“The first time I visited the Musée Le Secq, the collection and its display took my breath away,” said Kathleen Morris, the Sylvia and Leonard Marx Director of Exhibitions and Curator of Decorative Arts at the Clark. “The opportunity to work with this collection has been incredible, compelling me to look closely at the extraordinary craftsmanship and design of these handmade creations. The sophistication and skill on display in these objects is phenomenal—and our dynamic installation will both captivate and delight our visitors.”

Signs

Shop, inn, and tavern signs make up an important part of the collection of the Musée Le Secq des Tournelles. Prior to widespread literacy, in an era before buildings were given numbered addresses, businesses depended on pictorial signs for identification and advertising. The Art of Iron contains fifteen signs representing a variety of business from taverns and inns to drapers, florists, and fishmongers. In many cases these signs hung on equally elaborate and well-crafted wrought iron brackets, which are also included in the exhibition.

Henri Le Secq des Tournelles salvaged many such signs, but he was more concerned with preserving them than with documenting their original locations. However, the location of some shops, such as one advertising a draper, is known. A sign known as “The Dry Tree” once stood on the Parisian street that still carries the name of its shop, rue de l’Arbre-Sec (Street of the Dry Tree). Drapers, or cloth merchants, often used the tree as a symbol of their business, evoking legends from the ancient Near East, a source of luxury fabrics. “The Dry Tree” refers to a specific tree that stood alone in a vast desert and was said to grow on the exact spot where Alexander the Great and Darius fought a great battle in the fourth century BCE. Marco Polo reported having seen this legendary tree during his travels.

A lighted bat-shaped sign that once hung outside the entrance to a cabaret or tavern is a remarkable example of nineteenth-century French ironwork. The bat is a clever reference to the nocturnal nature of this business and suggests a dim and mildly dangerous atmosphere within. The light cavity was later fitted with a lightbulb and electrical wiring—probably in the early twentieth century.

Grilles, Gates, and Balconies

Ironsmiths did not necessarily design the objects they created. In particular, wrought-iron grilles, gates, and railings for buildings were often conceived by architects, and in many cases the smith was probably working from a pre-existing drawing. This in no way diminishes the technical and creative skill of ironsmiths, who often infused their works with individual flourishes. The contrast between the strength of the material and the airy, often delicate lines and scrolls that form the composition gives these objects a presence that hovers between the sculptural and the graphic.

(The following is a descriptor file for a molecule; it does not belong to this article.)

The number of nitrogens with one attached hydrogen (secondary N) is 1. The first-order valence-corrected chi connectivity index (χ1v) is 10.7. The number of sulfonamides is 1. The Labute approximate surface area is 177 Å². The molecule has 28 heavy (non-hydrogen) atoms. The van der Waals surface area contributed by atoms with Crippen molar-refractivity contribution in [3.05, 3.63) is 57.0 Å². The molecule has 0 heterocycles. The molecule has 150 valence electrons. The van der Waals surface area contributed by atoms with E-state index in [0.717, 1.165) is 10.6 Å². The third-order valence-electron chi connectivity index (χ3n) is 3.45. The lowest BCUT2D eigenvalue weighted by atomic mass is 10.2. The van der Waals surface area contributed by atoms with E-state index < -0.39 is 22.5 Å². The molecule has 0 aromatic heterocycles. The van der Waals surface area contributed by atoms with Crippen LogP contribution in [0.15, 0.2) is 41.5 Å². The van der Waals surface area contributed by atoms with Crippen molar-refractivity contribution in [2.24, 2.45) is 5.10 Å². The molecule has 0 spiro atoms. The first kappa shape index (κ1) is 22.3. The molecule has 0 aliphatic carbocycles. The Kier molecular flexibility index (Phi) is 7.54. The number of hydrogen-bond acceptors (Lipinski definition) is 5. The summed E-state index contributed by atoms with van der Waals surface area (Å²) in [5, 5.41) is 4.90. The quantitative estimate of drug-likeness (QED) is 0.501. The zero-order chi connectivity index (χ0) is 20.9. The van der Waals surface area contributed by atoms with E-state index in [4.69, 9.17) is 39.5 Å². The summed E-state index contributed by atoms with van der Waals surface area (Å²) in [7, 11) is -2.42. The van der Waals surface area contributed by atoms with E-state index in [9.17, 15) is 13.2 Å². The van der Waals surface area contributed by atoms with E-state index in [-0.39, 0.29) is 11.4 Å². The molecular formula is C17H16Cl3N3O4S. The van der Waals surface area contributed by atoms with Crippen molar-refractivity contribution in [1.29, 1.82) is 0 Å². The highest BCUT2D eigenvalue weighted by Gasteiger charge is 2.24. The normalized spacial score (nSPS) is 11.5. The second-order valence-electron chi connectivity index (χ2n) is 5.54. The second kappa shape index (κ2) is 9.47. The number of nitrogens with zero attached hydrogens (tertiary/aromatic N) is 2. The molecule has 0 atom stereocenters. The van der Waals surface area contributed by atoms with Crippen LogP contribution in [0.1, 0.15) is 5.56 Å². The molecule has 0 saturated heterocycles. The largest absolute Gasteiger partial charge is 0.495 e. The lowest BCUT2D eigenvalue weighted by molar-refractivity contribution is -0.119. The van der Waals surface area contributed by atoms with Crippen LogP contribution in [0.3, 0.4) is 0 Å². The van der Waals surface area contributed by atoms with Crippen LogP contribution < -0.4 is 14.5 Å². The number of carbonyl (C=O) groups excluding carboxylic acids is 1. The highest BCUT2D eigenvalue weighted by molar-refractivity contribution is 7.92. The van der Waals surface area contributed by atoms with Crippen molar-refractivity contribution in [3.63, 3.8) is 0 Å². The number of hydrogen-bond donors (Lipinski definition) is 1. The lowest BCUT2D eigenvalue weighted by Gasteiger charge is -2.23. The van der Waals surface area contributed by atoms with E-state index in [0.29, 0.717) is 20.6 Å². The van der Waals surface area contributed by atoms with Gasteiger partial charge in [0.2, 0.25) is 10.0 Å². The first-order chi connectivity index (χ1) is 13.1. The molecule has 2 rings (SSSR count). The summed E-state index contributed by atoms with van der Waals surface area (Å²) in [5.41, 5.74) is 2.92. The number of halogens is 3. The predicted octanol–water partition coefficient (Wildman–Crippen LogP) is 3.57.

The Art of Iron contains many examples of these architectural elements that served a multitude of practical purposes. Window and transom (over-door) grilles, as well as door and balcony railings, allow light and air circulation while offering security against intrusion or protection from falls. An eighteenth-century Italian grille is one of many objects in the exhibition that includes this elaborate scrollwork.

A magnificent eighteenth-century French round grille, finished on both sides, features the symmetrical monogram GBM surrounded by an elaborate array of scrolls and volutes. It was originally installed in a building on the rue des Vergeaux in Amiens, France, perhaps to echo the spectacular rose windows of a nearby cathedral.

Locks and Lockboxes

Before the advent of banks, personal wealth was largely represented by items such as jewels, property deeds, and objects made of silver or gold. Safekeeping these items with locks or lockboxes was essential to financial security. These utilitarian objects, as well as their keys, were often highly decorated.

An eighteenth-century German strongbox and key is a spectacular example of the locksmith’s skill. The keyhole on the front of this chest is a decoy. The real keyhole is on the top of the box, concealed under the body of the double-headed eagle. Pushing on the eagle’s right talon releases a hinge and reveals the keyhole. The locking mechanism is visible on the underside of the box’s lid. The lock’s functional parts, including eighteen sliding bolts, are embellished with decorative flowers, leaves, and scrolls.

A French safe door (1823), signed by a maker named Poifol, is fitted with a complicated mechanism made of wrought iron and brass, including a mounted English pistol by the manufacturer Wilson. Attempts to tamper with the lock caused the gun to discharge, acting as an alarm system.

Household Objects

The durability of wrought iron made it a common material for many household objects, from cooking and kitchen utensils to wares for the bedroom and garden.

Before the invention of modern stoves, food was prepared over open fires in large kitchen fireplaces using cooking pots and pothooks. The ratchets on the pothook could be adjusted to hold the pot nearer to or further from the flame. Cast-iron pots were essential items in any kitchen and were often given as wedding gifts.

In contrast to the unadorned cooking pot, coffee and spice mills were specialty items sometimes elaborately decorated. The Musée Le Secq des Tournelles has extensive holdings of early spice and coffee grinders, including an eighteenth-century mill crafted by Benoit Tivelier the Elder included in the exhibition. The mill was made in the city of Saint-Étienne, France, a center of production for grinders.